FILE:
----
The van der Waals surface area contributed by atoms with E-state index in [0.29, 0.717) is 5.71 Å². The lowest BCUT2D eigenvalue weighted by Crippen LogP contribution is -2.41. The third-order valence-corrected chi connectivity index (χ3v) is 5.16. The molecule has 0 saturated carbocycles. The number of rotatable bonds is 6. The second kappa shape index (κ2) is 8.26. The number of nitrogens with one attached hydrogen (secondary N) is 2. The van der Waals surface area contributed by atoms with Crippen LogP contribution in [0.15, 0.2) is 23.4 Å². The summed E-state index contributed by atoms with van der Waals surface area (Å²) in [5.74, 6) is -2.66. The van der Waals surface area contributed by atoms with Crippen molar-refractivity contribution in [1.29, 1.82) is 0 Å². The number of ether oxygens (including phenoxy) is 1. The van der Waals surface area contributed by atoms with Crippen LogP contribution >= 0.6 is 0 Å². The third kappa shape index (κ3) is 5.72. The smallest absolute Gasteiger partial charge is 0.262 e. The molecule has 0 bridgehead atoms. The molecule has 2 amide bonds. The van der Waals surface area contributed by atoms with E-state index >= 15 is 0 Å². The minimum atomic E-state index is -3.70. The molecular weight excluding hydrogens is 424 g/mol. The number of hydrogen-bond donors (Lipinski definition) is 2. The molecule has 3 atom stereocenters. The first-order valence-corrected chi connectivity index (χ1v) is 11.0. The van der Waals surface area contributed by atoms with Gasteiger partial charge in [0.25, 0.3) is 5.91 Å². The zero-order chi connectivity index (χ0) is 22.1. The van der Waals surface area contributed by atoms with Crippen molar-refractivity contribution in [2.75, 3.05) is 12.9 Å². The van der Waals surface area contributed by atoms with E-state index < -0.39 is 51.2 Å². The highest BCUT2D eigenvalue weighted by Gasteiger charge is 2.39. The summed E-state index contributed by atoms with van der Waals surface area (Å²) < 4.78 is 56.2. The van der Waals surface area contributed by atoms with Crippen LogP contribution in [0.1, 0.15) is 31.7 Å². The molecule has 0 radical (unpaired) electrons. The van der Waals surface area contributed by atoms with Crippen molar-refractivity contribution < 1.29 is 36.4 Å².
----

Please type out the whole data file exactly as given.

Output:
The van der Waals surface area contributed by atoms with E-state index in [0.29, 0.717) is 5.71 Å². The lowest BCUT2D eigenvalue weighted by Crippen LogP contribution is -2.41. The third-order valence-corrected chi connectivity index (χ3v) is 5.16. The molecule has 0 saturated carbocycles. The number of rotatable bonds is 6. The second kappa shape index (κ2) is 8.26. The number of nitrogens with one attached hydrogen (secondary N) is 2. The van der Waals surface area contributed by atoms with Crippen LogP contribution in [0.15, 0.2) is 23.4 Å². The summed E-state index contributed by atoms with van der Waals surface area (Å²) in [5.74, 6) is -2.66. The van der Waals surface area contributed by atoms with Crippen molar-refractivity contribution in [1.29, 1.82) is 0 Å². The number of ether oxygens (including phenoxy) is 1. The van der Waals surface area contributed by atoms with Crippen LogP contribution >= 0.6 is 0 Å². The third kappa shape index (κ3) is 5.72. The smallest absolute Gasteiger partial charge is 0.262 e. The molecule has 0 bridgehead atoms. The molecule has 2 amide bonds. The van der Waals surface area contributed by atoms with E-state index >= 15 is 0 Å². The minimum atomic E-state index is -3.70. The molecular weight excluding hydrogens is 424 g/mol. The number of hydrogen-bond donors (Lipinski definition) is 2. The molecule has 3 atom stereocenters. The first-order valence-corrected chi connectivity index (χ1v) is 11.0. The van der Waals surface area contributed by atoms with Gasteiger partial charge in [0.25, 0.3) is 5.91 Å². The zero-order chi connectivity index (χ0) is 22.1. The van der Waals surface area contributed by atoms with Crippen molar-refractivity contribution in [2.75, 3.05) is 12.9 Å². The van der Waals surface area contributed by atoms with E-state index < -0.39 is 51.2 Å². The highest BCUT2D eigenvalue weighted by Gasteiger charge is 2.39. The summed E-state index contributed by atoms with van der Waals surface area (Å²) < 4.78 is 56.2. The van der Waals surface area contributed by atoms with Crippen LogP contribution in [0.1, 0.15) is 31.7 Å². The molecule has 0 radical (unpaired) electrons. The van der Waals surface area contributed by atoms with Crippen molar-refractivity contribution < 1.29 is 36.4 Å².